Gen. No. 7,524.
Opinion filed April 5, 1926.
1. CRIMINAL PROCEDURE — presumption as to truth of affidavit supporting motion for continuance. For the purposes of passing upon a motion for a continuance in a prosecution for crime, the allegations of the supporting affidavits are to be taken as true.
2. CRIMINAL PROCEDURE — discretion of trial court in determining propriety of granting continuance. While in general a motion for a continuance is addressed to the sound discretion of the trial court under all the circumstances of the case, and its determination thereon will not be reversed unless plainly erroneous, the trial court may not deny such a motion where the ends of justice clearly demand that it be granted, and if it is made to appear that the court has abused its discretion, its ruling will be reversed.
3. CRIMINAL PROCEDURE — sufficiency of affidavit for continuance to show testimony of absent witness will tend to establish meritorious defense. Where an affidavit for a continuance in a prosecution for an alleged violation of the Prohibition Act alleges that an absent witness, of whose presence at the next term of court affiant is reasonably sure, will testify to facts showing that the accused was decoyed into committing the alleged offense by agents of the State's attorney, it was an abuse of discretion on the part of the trial court to deny the requested continuance.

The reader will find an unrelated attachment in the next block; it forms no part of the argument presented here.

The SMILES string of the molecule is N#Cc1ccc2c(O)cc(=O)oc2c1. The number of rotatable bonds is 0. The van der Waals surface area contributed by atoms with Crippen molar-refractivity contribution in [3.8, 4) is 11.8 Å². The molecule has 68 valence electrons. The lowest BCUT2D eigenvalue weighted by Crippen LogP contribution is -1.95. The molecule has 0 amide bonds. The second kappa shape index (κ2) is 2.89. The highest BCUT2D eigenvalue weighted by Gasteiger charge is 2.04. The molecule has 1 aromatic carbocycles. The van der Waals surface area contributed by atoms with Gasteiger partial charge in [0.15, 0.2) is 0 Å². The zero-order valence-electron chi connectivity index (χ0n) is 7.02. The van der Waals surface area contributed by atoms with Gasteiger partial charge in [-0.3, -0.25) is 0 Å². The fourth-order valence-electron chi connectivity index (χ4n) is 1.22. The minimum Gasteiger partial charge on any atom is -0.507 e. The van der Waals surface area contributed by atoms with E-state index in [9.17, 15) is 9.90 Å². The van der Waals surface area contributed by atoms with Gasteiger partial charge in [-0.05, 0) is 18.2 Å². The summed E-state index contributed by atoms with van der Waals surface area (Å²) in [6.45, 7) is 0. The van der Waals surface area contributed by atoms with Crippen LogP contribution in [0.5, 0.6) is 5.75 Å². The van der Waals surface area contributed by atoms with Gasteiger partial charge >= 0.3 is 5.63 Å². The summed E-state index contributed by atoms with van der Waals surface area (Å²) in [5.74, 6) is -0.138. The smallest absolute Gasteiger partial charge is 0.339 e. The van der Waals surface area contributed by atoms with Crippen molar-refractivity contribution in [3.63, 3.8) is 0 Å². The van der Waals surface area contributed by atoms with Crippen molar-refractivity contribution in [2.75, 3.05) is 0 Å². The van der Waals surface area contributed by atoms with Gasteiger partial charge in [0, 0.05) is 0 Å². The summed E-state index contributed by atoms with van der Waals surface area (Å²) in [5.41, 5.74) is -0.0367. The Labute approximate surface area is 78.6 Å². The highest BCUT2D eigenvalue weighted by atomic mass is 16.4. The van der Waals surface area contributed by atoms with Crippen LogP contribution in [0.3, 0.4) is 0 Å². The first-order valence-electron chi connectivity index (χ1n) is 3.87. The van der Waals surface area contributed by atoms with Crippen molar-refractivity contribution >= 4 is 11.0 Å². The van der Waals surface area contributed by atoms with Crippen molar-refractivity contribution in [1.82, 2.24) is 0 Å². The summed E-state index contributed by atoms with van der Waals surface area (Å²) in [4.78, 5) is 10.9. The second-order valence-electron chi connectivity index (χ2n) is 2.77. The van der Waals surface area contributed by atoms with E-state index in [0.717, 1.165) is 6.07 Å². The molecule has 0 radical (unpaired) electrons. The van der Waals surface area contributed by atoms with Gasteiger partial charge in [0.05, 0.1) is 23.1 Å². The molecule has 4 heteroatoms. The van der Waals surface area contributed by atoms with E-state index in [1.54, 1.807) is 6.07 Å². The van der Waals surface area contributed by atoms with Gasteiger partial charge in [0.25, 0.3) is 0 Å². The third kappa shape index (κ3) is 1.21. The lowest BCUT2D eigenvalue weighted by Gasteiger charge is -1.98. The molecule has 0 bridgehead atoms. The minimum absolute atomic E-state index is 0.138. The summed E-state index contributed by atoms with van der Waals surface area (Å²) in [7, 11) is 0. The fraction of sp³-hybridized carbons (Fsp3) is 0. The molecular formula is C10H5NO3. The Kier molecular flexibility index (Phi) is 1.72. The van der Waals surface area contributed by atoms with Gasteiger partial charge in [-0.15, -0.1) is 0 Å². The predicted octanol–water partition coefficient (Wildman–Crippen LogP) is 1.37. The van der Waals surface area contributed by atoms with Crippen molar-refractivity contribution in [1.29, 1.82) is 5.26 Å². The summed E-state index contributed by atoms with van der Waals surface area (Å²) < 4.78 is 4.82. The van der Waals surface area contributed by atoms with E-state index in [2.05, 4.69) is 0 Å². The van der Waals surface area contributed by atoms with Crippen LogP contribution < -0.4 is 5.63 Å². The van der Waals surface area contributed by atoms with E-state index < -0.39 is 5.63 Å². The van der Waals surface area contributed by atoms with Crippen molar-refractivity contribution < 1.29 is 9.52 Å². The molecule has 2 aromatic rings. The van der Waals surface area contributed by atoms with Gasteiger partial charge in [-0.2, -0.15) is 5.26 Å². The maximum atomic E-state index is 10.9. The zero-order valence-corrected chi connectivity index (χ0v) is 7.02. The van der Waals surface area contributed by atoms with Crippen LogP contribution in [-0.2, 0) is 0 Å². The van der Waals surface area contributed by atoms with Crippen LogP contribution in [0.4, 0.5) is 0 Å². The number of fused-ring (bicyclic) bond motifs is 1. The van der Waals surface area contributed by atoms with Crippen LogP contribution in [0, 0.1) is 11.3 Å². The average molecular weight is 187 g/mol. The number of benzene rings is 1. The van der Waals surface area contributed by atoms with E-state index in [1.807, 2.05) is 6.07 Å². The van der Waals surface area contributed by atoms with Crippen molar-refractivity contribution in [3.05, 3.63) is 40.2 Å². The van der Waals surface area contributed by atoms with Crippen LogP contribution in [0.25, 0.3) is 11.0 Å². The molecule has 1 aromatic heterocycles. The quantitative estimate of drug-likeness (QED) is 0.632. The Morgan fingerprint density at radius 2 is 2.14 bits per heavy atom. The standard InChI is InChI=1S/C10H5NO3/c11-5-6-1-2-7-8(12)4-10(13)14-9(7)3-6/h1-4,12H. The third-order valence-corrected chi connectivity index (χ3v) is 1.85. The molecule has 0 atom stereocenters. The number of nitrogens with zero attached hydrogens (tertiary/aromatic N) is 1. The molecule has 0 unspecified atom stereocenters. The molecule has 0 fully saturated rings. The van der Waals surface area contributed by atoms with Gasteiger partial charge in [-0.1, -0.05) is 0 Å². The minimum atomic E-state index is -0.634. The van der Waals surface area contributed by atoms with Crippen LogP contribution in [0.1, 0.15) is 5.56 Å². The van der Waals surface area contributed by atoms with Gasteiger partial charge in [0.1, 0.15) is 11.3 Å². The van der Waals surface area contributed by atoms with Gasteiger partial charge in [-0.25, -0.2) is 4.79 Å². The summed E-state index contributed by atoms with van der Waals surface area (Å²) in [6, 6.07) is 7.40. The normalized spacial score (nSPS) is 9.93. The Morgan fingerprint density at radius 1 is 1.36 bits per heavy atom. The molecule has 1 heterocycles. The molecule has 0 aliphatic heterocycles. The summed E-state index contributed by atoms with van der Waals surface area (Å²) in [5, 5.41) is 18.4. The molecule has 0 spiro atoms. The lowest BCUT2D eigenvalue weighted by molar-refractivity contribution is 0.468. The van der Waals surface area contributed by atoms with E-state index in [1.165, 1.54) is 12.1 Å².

4. CRIMINAL PROCEDURE — informality of supporting affidavit as ground for denying continuance where meritorious grounds shown. Where an affidavit for a continuance presents a meritorious ground for granting the same, the motion should not be denied because of merely formal defects in the affidavit.
Error by defendant to the County Court of Henderson county; the Hon. CLINTON M. HUEY, Judge, presiding. Heard in this court at the October term, 1925. Reversed and remanded. Opinion filed April 5, 1926.
MILFORD H. OLDS and E.L. MOFFETT, for plaintiff in error.
HARRY C. BLACKSTONE, State's Attorney, for defendant in error; CHARLES E. LAUDER, of counsel.